Post-divorce and moving forward from the breakup of Minibar, Simon Petty plays weekly local gigs while readying a new solo album

By Bliss Bowen

Simon Petty has loved, lost and found himself again

Simon Petty has loved, lost and found himself again

“In recent times I must confess/ It’s getting hard to put one foot before the next/ I swing to opposite extremes/ And everything I feel I don’t know what it really means…/ I’m on a high wire/ My feet don’t ever touch the ground…”

So goes the rollicking “High Wire,” from Simon Petty’s forthcoming “breakup record” “The Sad Carousel.” He may as well have been referring to the past weekend, during which he raced between four gigs in 36 hours.

“It’s been crazy,” he says, apologizing for mumbling during an interview Sunday evening. “But I’m never going to complain about being busy; to be a working musician is the best there is. And a singer-songwriter. It’s a miracle.”

Petty made his name as front man for Minibar, a British foursome who moved to Los Angeles from England to make 2001’s “Road Movies” for Universal with producer T-Bone Burnett (“a very cool experience”). Despite a fair amount of hype surrounding their Wallflowers-esque sound, commercial success did not materialize. The band soldiered on, independently releasing two more albums and performing regularly at local Irish pubs for diehard fans.

That pub circuit has been reliable for Petty too, as he’s moved forward in the wake of Minibar’s eventual dissolution. His focus is understandably on his own music, but he pragmatically keeps busy playing guitar with fiddle bands and other, casual gigs. On the weekends, he plays his own well-crafted songs: Sundays with Stephen Patt at the Craftsman in Santa Monica, and Fridays with “fellow countryman” Alex Troup at Ristorante Al Mare on the Santa Monica Pier.

“Those are my two standing gigs,” he says. “It’s really fun, I’m happy.”

With special guests adding musical spice, they’ve offered a place for Petty to woodshed material from “Sad Carousel.” The music bridges Minibar’s sunny pop and the more contemplative, rainy-day folk of Petty’s 2009 album under the name Solomon’s Seal, “The Sea, the Sea.” Petty recorded the album in Joshua Tree with producer Darrin Tehrani and a host of musician friends, including Minibar bandmates Malcolm Cross, Sid Jordan and Tim Walker.

“I’m using American music styles a lot more than just English folk; I’ve been here 15 years now, so I think I’m allowed,” Petty says. “People would come up for one or two nights, we’d have barbecue and beer by the fire — it was a lovely way to make a record. Very communal.”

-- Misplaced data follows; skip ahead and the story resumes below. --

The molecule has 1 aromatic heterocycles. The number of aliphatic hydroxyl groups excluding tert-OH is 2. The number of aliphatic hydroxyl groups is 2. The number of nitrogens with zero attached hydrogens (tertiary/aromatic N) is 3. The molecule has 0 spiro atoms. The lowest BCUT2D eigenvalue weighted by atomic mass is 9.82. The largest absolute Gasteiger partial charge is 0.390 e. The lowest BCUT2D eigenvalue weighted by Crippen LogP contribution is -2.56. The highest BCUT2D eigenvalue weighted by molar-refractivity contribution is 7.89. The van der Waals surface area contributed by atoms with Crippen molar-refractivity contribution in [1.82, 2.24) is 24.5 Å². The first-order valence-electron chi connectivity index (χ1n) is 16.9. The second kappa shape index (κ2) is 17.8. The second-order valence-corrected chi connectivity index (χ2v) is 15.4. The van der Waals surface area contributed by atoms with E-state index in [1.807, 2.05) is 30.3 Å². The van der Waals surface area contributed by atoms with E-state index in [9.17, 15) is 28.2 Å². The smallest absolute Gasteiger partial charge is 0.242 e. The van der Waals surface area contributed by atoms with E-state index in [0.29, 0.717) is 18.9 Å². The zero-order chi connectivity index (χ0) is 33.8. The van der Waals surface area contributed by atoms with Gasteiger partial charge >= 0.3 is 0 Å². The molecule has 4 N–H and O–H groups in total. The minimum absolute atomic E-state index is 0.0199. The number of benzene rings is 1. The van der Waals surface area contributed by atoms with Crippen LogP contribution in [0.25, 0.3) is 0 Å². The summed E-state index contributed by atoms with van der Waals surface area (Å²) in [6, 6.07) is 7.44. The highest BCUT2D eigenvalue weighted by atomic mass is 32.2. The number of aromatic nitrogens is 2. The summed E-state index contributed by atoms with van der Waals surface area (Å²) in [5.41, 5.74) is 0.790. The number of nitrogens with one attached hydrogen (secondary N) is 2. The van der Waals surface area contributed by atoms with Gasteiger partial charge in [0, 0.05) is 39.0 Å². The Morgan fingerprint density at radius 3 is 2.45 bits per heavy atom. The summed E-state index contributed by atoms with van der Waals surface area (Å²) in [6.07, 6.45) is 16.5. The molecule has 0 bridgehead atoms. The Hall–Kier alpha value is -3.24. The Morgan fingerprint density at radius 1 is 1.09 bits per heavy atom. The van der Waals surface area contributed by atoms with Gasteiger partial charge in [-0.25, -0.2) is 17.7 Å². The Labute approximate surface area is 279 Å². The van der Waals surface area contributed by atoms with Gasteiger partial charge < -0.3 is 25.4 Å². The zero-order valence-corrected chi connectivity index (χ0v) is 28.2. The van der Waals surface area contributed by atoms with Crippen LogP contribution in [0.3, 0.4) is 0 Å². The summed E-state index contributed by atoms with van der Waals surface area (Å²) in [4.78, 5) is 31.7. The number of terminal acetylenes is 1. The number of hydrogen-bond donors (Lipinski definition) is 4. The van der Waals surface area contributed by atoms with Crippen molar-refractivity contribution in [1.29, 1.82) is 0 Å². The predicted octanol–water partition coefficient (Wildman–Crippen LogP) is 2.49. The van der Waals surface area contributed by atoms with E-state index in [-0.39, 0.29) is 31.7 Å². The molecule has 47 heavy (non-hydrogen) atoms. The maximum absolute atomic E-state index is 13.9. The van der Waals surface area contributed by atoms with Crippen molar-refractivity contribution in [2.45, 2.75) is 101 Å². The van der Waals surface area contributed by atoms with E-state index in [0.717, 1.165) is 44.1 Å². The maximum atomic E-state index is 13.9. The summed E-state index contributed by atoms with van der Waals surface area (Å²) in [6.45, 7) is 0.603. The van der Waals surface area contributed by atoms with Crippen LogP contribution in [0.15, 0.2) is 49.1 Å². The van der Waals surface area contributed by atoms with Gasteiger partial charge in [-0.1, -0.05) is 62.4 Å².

That convivial spirit is most obvious on “High Wire Blues” and the New Orleans-y “Freeway Blues,” and the slow, slide-lubed grooves of “Lazy Eye.” Other tracks are more intimate a la Solomon’s Seal, like “So, Thank You,” “Nothing Like Me” (“Do you lie in bed comparing scars/ Like we used to/ I heard that he is nothing like me/ But I know you are”) and the poignant “Wedding Shoes” (“The groom is crying, the bride is calm/ It’s pretty much the way it always goes/ I’m quietly dying but outside I’m fine/ It’s the only life I know”).

“I was booked to play the place I got married in what turned out to be the week I finally left home,” Petty explains. “[‘Wedding Shoes’] is what happened.”

He plans to release “Sad Carousel” by Christmas, but he’s impatient.

“I’ve got two more albums already written,” Petty says. “I’ve had a very, very productive year. … If you go into a state of emotional flux as I have for the last 18 months, everything is very suggestive. I’m lucky because I’ve got a means of expressing myself.

“Do you know John Prine? I saw him at the Troubadour when I first moved to LA. He said [mimics Prine’s rasp], ‘I didn’t much enjoy my second divorce, but somebody parked the songwriting truck outside my house.’” Petty laughs. “That’s how I felt: somebody parked the songwriting truck in Joshua Tree.”

Simon Petty plays with Stephen Patt from 9 p.m. to 1 a.m. Sundays at the Craftsman, 119 Broadway, Santa Monica; (310) 395-6037. Petty and Alex Troup play from 5 to 9 p.m. Fridays at Ristorante Al Mare on the Santa Monica Pier; (310) 458-4448.